If you want the math to show up properly, you'll need to have LaTeX, dvips, convert (from the ImageMagick suite), GhostScript, and an OCaml setup to build the code. Here's how to do it:
$ cd /var/www/math $ make $ mkdir ../images/tmp $ mkdir ../images/math $ sudo chown -R www-data ../images/
My web server runs as user www-data. If yours uses a different account, that's what you'd change the images directories to be owned by. Alternatively, you could use chmod -R 777 ../images to make them writeable by anyone.
Change the $wgUseTeX variable in LocalSettings.php to true. If your Wikimirror is at the root of your web server (as it is in the examples above), you need to make sure that your apache configuration doesn't have an Alias section for images If any of the programs mentioned aren't in the system PATH (like if you installed them in /usr/local/bin or /sw/bin on a Mac) you'll need to put them in /usr/bin or someplace the script can find them.
MediaWiki comes with a variety of maintenance scripts in the maintenance directory. To allow these to function, you need to put the admin user's username and password into AdminSettings.php:
$ mv /var/www/AdminSettings.sample /var/www/AdminSettings.php
and change the values of $wgDBadminuser to admin (or what you really set it to when you created the database and initialized your mediawiki) and $wgDBadminpassword to adminpasswd.
Now, if you want the Search box to search anything besides the titles of articles, you'll need to rebuild the search tables. As I mentioned earlier, these tables make the database grow from 7 GiB to 23 GiB (as of the September 25, 2006 dump), so make sure you've got plenty of space before starting this process. I've found a Wikimirror is pretty useful even without full searching so don't abandon the effort if you don't have 20+ GiB to devote to a mirror.
To rebuild everything:
$ php /var/www/maintenance/rebuildall.php
This script builds the search tables first (which takes several hours), and then moves on to rebuilding the link tables. Rebuilding the link tables takes a very, very long time, but there's no problem breaking out of this process once it starts. I've found that this has a tendency to damage some of the link tables, requiring a repair before you can continue. If that does happen, note the table that was damaged and the index number where the rebuildall.php script failed. Then:
$ mysql -p wikidb mysql> repair table pagelinks extended;
(replace pagelinks with whatever table was damaged.) I've had repairs take a few minutes, to 12 hours, so keep this in mind.
After the table is repaired, edit the /var/www/maintenance/rebuildall.php script, comment out these lines:
# dropTextIndex( $database ); # rebuildTextIndex( $database ); # createTextIndex( $database ); # rebuildRecentChangesTablePass1(); # rebuildRecentChangesTablePass2();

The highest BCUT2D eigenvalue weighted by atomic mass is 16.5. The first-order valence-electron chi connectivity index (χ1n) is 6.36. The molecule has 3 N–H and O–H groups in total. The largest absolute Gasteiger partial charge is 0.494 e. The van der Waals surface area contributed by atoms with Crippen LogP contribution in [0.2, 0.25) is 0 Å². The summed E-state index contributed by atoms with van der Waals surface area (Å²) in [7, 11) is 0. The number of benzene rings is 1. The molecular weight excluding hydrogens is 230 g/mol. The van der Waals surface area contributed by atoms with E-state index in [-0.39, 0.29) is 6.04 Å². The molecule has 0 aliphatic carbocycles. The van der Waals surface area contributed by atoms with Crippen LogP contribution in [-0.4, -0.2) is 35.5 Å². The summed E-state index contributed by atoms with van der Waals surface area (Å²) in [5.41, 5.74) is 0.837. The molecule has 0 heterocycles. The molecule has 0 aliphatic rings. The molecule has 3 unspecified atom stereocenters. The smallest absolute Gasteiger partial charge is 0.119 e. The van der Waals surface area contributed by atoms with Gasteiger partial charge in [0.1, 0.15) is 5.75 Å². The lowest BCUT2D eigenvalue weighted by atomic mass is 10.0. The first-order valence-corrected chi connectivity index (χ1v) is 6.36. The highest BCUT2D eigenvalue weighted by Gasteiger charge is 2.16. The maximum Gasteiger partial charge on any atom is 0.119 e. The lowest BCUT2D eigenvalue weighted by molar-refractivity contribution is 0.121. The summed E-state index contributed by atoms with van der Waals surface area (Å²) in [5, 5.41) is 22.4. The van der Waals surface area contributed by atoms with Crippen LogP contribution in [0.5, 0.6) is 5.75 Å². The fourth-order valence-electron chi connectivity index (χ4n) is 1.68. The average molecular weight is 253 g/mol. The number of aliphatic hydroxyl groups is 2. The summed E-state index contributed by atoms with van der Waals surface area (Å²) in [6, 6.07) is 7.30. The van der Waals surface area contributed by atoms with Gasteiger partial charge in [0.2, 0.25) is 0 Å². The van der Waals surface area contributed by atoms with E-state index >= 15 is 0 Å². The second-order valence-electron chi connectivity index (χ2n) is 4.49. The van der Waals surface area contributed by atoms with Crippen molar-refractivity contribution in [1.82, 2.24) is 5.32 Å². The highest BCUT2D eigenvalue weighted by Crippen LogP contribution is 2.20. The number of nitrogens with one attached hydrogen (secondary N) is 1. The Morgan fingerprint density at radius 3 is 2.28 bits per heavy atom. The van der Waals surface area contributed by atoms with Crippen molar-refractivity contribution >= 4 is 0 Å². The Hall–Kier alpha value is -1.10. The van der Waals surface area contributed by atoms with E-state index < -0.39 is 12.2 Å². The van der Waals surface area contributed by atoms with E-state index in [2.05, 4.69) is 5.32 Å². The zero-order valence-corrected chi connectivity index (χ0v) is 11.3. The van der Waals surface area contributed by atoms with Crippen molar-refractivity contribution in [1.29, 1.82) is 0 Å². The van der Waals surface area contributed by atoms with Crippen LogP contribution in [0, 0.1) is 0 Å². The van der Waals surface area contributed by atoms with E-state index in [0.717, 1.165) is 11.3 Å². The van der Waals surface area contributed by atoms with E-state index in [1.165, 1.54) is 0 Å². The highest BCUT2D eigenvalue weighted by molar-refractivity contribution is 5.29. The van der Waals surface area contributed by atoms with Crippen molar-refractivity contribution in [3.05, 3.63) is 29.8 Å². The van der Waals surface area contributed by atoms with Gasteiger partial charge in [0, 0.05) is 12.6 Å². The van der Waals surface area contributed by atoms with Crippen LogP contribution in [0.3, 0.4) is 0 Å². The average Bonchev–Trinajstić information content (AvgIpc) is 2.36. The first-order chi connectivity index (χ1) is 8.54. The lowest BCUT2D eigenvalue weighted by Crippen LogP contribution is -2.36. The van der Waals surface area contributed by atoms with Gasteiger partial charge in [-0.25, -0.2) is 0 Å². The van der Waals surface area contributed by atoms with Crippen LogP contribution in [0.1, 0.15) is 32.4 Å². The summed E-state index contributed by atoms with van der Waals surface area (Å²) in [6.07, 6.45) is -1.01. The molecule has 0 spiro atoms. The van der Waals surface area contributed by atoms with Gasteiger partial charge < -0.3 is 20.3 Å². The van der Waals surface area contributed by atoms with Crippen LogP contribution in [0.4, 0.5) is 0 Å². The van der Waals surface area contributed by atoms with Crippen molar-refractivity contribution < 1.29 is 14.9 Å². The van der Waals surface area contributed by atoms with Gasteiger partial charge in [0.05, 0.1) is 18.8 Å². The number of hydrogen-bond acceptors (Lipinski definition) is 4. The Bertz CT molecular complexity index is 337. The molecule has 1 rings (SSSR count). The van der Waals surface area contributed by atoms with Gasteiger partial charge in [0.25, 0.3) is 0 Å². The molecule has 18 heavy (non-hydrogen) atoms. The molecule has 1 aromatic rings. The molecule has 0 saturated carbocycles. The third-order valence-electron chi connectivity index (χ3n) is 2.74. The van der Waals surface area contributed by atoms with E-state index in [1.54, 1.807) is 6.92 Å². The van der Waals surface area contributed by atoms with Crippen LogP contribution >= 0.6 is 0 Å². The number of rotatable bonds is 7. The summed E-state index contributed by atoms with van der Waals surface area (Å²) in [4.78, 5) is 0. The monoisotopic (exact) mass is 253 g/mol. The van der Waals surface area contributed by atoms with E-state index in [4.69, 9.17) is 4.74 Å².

and insert the index number where the previous run crashed into this line:
refreshLinks( 1 );
Then run it again.
One final note: Doing all of these processes on a laptop can be very taxing on a computer that might not be well equipped to handle a full load for days at a time. If you have a desktop computer, you can do the dumping and rebuilding on that computer, and after everything is finished, simply copy the database files from the desktop to your laptop. I just tried this with the 20061130 dump, copying all the MySQL files from /var/lib/mysql/wikidb on a Linux machine to /sw/lib/mysql/wikidb on my MacBook Pro. After the copying was finished, I restarted the MySQL daemon, and the Wikipedia mirror is now live on my laptop. The desktop had MySQL version 5.0.24 and the laptop has 5.0.16. I'm not sure how different these can be for a direct copy to work, but it does work between different platforms (Linux and OS X) and architectures (AMD64 and Intel Duo Core).
I came across The Books because they're similar to Animal Collective (Feels is a great album) in the last.fm similarity diagrams I've been playing with. Lost and Safe is their latest record. The music is hard to describe, but is oddly compelling. Most tracks are combinations of simple string melodies, odd percussion, manipulated vocals and lots of spoken words from random recordings. It's not quite ambient music, and it's also not the sort of thing you can hum while walking to your car in the parking lot. All the layered melodies, strange spoken words, and descending string progressions really bring a lot of emotion to the music.
My favorite tracks on the album are Smells Like Content, An Animated Discription of Mr. Maps, and An Owl With Knees. Smells Like Content and An Owl are both more straightforward than the other tracks, with nice layered melodies and mostly traditional vocals. Mr. Maps is a percussive tour de force and demands to be listened to loud. It's also got lots of spoken word material, including the great line: "Leaving the friendly aroma of doughnuts and chicken tenders hanging in the desert air." There's also someone reading what sounds like the criminal profile of a serial killer, but there isn't enough detail to figure out if it's from a movie or a news recording.
This is certainly not music for everyone. But if your tastes tilt toward the experimental and are looking for a change, give The Books a listen. I'm looking forward to picking up their previous two albums (Thought For Food, The Lemon of Pink) in the near future.